Patients with chronic kidney disease look up to peritoneal dialysis as a treatment alternative

02:26 PM Jul 30, 2021 | Press Release |



The looming threat and fear of coronavirus has pushed people back inside their homes. The year 2020 showed us limitations in the healthcare infrastructure, unable to support critical healthcare issues. The lockdown affected transportation, access to health care facilities, and availability of medicines and consumables as well as outpatient and inpatient services. Unfortunately, the second deadlier wave this year has had a worse impact which is seen on care of patients with non-communicable diseases, including those suffering from kidney-related ailments.

There are about 20 lakhs kidney disease patients added in India who require 34 million dialysis sessions every year. According to a recent Kidney International Report, a survey was conducted to determine the effect of lockdown on the care of patients with kidney disease. Approximately 710 (28.2%) patients missed one or more dialysis sessions, 69 (2.74%) required emergency dialysis sessions, 104 (4.13%) stopped reporting for dialysis, and 9 (0.36%) were confirmed to have died. Outpatient attendance in the surveyed hospitals came down by 92.3%, and inpatient service reduced by 61%. Tele-consultation was started but was accessed by only a small number of patients.

“The pandemic has changed our perception of healthcare delivery. With the excessive load on hospitals to prioritize COVID-19 patients, we must be open to moving towards remote patient management for other diseases, where feasible. As for kidney patients, home-based and cost-effective PD therapy can enable nephrologists to treat kidney patients at home rather than continuing with hemodialysis to aid the kidney failure population in the country. Peritoneal Dialysis is a dialysis technology that not only avoids the substantial costs of infrastructure set up, maintenance and staffing but it reduces the pressure on overall healthcare system at a time when the world is already fighting a global pandemic. APD (Automated Peritoneal Dialysis) makes its easier. This technology integrates with a two-way remote patient management platform called Sharesource. This means that patients performing APD at home are connected via the internet to clinicians in their renal unit and the system enables transfer of therapy and patient biometric data to clinicians, allowing them to monitor the patient in real time”, said by Dr. Vidyashankar P, Chief Nephrologist, Aster CMI Hospital, Bangalore.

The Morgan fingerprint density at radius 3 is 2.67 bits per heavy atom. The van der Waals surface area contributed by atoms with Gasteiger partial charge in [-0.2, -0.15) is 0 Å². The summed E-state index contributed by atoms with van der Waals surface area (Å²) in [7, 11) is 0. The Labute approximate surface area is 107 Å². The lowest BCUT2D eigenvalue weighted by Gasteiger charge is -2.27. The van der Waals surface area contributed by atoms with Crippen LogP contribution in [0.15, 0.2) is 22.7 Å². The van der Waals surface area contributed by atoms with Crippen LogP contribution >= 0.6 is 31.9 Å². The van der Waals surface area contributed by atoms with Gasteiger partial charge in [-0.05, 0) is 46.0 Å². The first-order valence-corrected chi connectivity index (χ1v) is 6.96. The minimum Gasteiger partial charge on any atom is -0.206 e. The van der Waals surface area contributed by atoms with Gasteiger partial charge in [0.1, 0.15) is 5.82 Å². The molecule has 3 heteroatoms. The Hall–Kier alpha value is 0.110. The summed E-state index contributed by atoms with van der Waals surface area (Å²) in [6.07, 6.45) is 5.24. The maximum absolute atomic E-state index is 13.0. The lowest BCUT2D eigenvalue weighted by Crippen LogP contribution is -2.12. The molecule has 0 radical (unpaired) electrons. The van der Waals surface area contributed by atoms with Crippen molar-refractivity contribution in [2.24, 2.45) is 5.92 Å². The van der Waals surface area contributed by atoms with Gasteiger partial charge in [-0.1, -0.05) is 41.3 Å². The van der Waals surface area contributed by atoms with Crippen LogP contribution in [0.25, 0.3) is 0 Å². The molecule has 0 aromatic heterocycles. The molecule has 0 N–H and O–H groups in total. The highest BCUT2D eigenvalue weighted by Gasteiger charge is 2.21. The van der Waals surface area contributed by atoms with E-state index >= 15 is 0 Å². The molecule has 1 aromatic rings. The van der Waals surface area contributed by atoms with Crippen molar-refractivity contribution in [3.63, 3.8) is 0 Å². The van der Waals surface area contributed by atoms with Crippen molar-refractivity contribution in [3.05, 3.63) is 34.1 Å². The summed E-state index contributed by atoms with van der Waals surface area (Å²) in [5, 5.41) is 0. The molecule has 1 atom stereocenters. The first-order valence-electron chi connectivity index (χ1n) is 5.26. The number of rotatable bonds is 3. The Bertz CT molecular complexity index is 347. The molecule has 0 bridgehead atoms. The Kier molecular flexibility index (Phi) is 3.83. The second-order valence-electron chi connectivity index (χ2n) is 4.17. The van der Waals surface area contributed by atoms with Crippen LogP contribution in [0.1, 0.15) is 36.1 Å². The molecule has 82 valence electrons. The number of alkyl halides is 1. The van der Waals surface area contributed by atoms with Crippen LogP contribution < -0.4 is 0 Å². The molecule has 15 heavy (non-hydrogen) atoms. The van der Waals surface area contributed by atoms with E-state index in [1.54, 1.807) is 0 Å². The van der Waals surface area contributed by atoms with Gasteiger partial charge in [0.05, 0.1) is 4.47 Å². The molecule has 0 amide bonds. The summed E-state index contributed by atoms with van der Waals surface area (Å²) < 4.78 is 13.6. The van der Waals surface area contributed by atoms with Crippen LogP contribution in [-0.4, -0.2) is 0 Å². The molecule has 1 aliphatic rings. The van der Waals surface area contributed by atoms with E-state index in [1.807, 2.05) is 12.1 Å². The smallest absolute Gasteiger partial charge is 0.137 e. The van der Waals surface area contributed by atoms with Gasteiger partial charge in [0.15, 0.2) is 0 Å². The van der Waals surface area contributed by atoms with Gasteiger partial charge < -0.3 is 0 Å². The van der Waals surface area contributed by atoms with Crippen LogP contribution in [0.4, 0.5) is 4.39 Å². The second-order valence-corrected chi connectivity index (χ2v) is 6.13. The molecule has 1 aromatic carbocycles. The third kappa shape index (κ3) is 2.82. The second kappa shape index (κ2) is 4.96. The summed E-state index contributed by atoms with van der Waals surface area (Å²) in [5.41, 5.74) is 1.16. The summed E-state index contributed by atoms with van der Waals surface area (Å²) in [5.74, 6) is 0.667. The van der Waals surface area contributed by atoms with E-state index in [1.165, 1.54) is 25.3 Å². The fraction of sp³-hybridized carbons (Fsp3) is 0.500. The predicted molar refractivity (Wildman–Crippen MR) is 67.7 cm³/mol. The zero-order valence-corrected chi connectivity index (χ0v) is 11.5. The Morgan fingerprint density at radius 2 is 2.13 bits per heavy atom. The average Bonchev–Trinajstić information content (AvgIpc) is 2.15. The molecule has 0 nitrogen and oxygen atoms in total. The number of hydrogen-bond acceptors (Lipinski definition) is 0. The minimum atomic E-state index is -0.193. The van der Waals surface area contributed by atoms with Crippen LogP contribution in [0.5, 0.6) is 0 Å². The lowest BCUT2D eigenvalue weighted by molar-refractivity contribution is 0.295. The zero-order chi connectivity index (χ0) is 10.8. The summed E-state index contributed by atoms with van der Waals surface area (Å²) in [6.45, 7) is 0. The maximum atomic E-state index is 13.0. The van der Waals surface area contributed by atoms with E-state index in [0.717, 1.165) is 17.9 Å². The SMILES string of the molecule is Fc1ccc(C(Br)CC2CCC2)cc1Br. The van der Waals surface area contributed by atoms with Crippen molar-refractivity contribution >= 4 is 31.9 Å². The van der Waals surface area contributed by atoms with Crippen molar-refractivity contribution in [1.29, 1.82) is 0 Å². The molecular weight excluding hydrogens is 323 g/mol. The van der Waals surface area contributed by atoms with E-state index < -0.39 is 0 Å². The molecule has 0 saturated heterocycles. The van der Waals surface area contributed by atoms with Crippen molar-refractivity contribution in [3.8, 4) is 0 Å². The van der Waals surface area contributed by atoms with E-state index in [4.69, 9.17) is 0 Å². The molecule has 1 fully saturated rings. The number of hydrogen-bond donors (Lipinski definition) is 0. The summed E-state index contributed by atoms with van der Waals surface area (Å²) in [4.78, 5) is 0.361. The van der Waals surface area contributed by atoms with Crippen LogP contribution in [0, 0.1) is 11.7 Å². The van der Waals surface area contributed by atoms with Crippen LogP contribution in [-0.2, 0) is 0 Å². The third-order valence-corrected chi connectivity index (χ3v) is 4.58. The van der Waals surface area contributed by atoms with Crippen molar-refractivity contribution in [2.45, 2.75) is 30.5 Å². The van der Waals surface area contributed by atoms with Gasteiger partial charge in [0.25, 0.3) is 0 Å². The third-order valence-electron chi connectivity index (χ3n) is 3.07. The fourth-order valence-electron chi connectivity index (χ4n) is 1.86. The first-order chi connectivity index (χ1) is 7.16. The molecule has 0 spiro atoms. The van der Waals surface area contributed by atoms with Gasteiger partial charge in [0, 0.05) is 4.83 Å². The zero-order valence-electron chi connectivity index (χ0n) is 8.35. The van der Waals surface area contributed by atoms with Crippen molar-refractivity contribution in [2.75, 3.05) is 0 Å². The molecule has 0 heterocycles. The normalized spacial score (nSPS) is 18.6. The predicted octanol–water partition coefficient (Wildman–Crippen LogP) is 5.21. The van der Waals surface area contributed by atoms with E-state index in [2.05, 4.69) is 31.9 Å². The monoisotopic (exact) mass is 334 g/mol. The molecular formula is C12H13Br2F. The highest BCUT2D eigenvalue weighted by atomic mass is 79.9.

The lives of the patients with diabetes and kidney diseases have been in disarray as patients especially on Haemodialysis (HD) have to frequently visit hospital for dialysis. According to the Ministry of Health and Family Welfare (MoHF&W), people having co-morbidities like Chronic Kidney Disease (CKD) and on dialysis, are at an increased risk of contracting the deadly virus. CKD is a major cause of mortality and morbidity in India. So, as to avoid hospital-acquired infections in a healthcare setting, the energies shifted to video consultations, remote patient management and other measures for non-COVID-19 patients.
Patients suffering from diseases like chronic kidney disease, diabetes etc. are struggling to get timely treated. These patients are left unnoticed and untreated as hospitals and other health clinics have been converted into a COVID-19 treatment center. In such a scenario, patients who are suffering from CKD and are on haemodialysis find it difficult to travel to hospitals for their sessions as these visits can lead to getting contracted with COVID. Therefore, with advanced medical options, patients can now get treated with home-based Peritoneal Dialysis.


PD allows patients to move freely at home and maintain a flexible lifestyle. One can perform the therapies per convenience without having to worry about visiting a hospital unlike the conventional Haemodialysis which demands a patient to visit a hospital 3-4 times a week. PD saves patients multiple clinic visits and is generally more cost effective and scalable as it can be carried out at home and has lower infrastructural requirements.

Despite PD’s potential advantages, its penetration in the country is very poor. According to a report, there were just about 8,500 patients on PD in India in 2019. However, with effective reforms in our healthcare system, such progressive decisions can address challenges pertaining to accessibility and quality healthcare in the country to reach even the vulnerable and the marginalized sections of the society.

“PD frees patients from the multiple visits to the clinics every week as applicable in the conventional Haemodialysis (HD) and can be performed at home without any specialized equipment. In fact, it can be easily carried out at home by the patient, often without help. Contrary to a HD session, PD is painless and needle-less procedure that allows the patient to lead a better quality of life even with the chronic ailment” says Dr. Vidyashankar.


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